Russia Olympic Hockey Team 2014: Analyzing Biggest Keys to Winning Gold in Sochi

Tim Daniels@TimDanielsBRFeatured ColumnistFebruary 6, 2014

VANCOUVER, BC - FEBRUARY 21:  (L-R) Maxim Afinogenov, Alexander Ovechkin, Alexander Semin and Sergei Zinovyev of Russian Federation look on during warm ups for the ice hockey men's preliminary game against the Czech Republic on day 10 of the Vancouver 2010 Winter Olympics at Canada Hockey Place on February 21, 2010 in Vancouver, Canada.  (Photo by Jamie Squire/Getty Images)
Jamie Squire/Getty Images

Few athletes will be under more pressure during the 2014 Winter Olympics than the members of the Russian men's hockey team. It's one of the Games' premier events, and the talented squad has underperformed in recent Olympics, failing to medal each of the last two tournaments.

The players understand the pressure that's going to follow them around their home country throughout the Games. Alex Ovechkin, who will carry much of the burden in Sochi, discussed the situation with Dmitry Chesnokov of Yahoo! Sports:

I think it is not a secret that we are going to be under an immense amount of pressure. The three days we will have will certainly be needed, maybe for someone to recover from an injury, to come up with optimal lines. We will also have to talk about the tactics, about the power play and the penalty kill. I think the special teams will be a very important component for us, a very important aspect of our game.

His comments illustrate how playing at home is a blessing and a curse. Four years ago, Canada benefited from the raucous fan support en route to gold, but the pressure level is high. Knowing that, let's check out the biggest keys to success if Russia wants to match the Canadian success story.


Chemistry Among Top Six

The strength of Russia is obvious. The roster features several dynamic forwards, led by Ovechkin, Evgeni Malkin and Ilya Kovalchuk. The status of Pavel Datsyuk, who's been sidelined with a lower-body injury, will play a role in exactly how much depth the team has up front.

Regardless of whether or not Datsyuk is ready to roll, Russia's only hope of winning gold is complete dominance by its forwards. A major hurdle that could prevent that from happening is a lack of chemistry on the scoring lines.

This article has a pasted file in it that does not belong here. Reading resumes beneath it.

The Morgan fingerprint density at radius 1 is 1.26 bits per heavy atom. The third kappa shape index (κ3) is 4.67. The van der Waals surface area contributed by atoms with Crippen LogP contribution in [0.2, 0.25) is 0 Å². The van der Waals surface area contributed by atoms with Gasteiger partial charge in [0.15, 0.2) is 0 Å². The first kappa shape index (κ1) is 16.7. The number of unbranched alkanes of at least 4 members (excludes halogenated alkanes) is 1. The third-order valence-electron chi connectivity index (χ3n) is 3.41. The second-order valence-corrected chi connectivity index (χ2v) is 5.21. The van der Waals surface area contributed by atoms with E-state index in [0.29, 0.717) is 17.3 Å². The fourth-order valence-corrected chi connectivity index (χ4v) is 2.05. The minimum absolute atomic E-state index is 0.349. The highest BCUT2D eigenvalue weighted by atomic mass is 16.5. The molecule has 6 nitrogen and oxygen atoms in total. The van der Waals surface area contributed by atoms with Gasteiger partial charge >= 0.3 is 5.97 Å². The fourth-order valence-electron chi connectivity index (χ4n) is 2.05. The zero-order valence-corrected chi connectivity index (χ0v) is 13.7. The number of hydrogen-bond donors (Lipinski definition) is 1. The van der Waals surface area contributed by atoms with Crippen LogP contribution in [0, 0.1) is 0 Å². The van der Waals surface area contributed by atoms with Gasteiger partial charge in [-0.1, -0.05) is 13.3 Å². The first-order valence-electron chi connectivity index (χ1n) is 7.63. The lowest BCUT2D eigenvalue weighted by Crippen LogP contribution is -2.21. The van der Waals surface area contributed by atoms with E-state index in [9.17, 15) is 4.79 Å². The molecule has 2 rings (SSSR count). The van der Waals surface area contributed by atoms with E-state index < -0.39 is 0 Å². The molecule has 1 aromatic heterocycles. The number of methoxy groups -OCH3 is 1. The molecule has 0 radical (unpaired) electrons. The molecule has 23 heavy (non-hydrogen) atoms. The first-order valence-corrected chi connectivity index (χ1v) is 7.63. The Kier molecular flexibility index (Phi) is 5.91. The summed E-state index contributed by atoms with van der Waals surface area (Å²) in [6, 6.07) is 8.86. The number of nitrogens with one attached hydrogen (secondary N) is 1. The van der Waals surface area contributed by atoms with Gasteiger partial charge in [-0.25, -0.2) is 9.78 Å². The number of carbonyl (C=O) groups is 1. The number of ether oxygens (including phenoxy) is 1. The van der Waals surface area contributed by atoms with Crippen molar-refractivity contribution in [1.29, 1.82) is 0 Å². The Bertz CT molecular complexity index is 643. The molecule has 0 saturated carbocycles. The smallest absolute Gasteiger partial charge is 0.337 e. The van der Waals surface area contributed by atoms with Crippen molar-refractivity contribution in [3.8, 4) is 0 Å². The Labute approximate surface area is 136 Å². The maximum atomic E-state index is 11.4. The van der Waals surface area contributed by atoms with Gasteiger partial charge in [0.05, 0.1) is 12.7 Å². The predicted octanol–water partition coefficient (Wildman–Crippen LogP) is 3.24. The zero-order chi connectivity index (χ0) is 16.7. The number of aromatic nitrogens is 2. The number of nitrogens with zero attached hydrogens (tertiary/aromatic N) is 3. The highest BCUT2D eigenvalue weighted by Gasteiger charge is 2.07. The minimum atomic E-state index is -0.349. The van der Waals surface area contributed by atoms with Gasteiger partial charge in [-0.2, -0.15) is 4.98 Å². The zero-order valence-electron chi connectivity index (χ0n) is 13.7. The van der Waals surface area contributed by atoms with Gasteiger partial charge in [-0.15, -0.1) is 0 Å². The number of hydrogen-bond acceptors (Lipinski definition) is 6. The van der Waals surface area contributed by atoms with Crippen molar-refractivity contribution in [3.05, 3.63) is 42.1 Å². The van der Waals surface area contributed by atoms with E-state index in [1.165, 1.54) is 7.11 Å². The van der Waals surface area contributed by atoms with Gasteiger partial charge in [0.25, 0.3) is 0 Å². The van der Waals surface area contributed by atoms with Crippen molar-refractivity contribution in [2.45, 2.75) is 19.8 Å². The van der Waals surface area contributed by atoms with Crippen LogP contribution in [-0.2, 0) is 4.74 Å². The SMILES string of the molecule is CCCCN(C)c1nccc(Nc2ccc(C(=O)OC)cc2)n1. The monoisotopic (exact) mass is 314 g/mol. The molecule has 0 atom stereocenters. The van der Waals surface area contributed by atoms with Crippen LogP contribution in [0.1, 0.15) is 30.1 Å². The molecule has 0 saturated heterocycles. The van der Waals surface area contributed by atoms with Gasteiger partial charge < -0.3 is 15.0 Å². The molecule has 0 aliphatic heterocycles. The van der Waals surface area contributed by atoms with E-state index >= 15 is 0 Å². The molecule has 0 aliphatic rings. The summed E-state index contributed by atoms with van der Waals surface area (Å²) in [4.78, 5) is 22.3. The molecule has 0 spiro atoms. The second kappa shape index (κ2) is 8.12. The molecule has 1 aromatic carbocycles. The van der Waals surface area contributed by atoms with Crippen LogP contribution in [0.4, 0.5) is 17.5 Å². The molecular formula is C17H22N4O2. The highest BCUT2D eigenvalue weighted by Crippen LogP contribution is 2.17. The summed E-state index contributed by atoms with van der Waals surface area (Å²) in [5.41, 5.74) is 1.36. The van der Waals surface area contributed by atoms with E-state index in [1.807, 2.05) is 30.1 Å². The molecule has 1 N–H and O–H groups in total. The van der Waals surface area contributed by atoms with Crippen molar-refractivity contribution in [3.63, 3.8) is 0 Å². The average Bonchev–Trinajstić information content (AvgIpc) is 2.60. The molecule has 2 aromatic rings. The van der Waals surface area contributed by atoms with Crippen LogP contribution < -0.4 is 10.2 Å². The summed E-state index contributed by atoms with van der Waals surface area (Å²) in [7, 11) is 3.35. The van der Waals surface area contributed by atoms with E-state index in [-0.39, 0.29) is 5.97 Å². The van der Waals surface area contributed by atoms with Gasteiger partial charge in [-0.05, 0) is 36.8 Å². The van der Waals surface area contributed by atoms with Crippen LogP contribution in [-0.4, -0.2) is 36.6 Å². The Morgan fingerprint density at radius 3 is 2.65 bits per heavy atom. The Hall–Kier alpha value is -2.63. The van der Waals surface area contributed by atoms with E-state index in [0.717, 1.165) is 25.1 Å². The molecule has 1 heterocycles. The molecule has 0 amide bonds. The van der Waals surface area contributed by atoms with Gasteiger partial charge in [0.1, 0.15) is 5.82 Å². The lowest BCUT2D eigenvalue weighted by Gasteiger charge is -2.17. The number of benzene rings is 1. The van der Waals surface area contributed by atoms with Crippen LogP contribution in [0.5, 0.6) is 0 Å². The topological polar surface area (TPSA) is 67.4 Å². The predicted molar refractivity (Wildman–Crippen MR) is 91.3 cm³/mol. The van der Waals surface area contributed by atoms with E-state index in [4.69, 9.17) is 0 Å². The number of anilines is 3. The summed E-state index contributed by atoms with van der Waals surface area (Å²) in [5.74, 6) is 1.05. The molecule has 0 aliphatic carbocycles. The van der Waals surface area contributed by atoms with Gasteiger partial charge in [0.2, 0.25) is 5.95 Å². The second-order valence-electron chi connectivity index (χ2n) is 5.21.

Players like Ovechkin and Kovalchuk are used to being the main offensive weapon on their team. The same goes for most of the first two lines. They must find a way to get on the same page, working together to create chances instead of playing as individuals.


Semyon Varlamov

Semyon Varlamov and Sergei Bobrovsky could both end up getting playing time in goal for Russia, but the Colorado Avalanche netminder should emerge as the starter for the knockout rounds. He's enjoying a very solid season in Colorado.

When the United States made its run to the gold-medal game in Vancouver, one of the main reasons it nearly won the tournament was Ryan Miller. The American goalie was outstanding throughout the event, carrying the team through several tough games.

The Russians could really use a similar showing from Varlamov. Ultimately, it's just like in the NHL playoffs. A hot goalie is crucial to success in the Olympics. Russia just hopes he's able to bring some of his momentum from Colorado back to home soil for the Games.


Limit Defensive Miscues

VANCOUVER, BC - FEBRUARY 24:  Fedor Tyutin #51 of Russia checks Corey Perry #24 of Canada during the ice hockey men's quarter final game between Russia and Canada on day 13 of the Vancouver 2010 Winter Olympics at Canada Hockey Place on February 24, 2010
Kevork Djansezian/Getty Images

The defensive group is undoubtedly Russia's biggest weakness. There are some seasoned veterans like Andrei Markov and Fedor Tyutin with valuable Olympic experience, but as a whole, the defense will be susceptible to high-powered, opposing offenses.

It doesn't mean Russia isn't a threat for gold. It remains a top contender alongside Canada, Sweden and the United States. Dan St. Pierre of Sports Insights provided a look at the odds heading into the Games with Russia as the second choice:

Given their strength offensively, Russia doesn't need outstanding play from its blueliners to win gold; it just needs the group to limit its errors by playing it safe. Simply chipping the puck out of the zone whenever possible and letting the forwards handle the rest is the formula for success.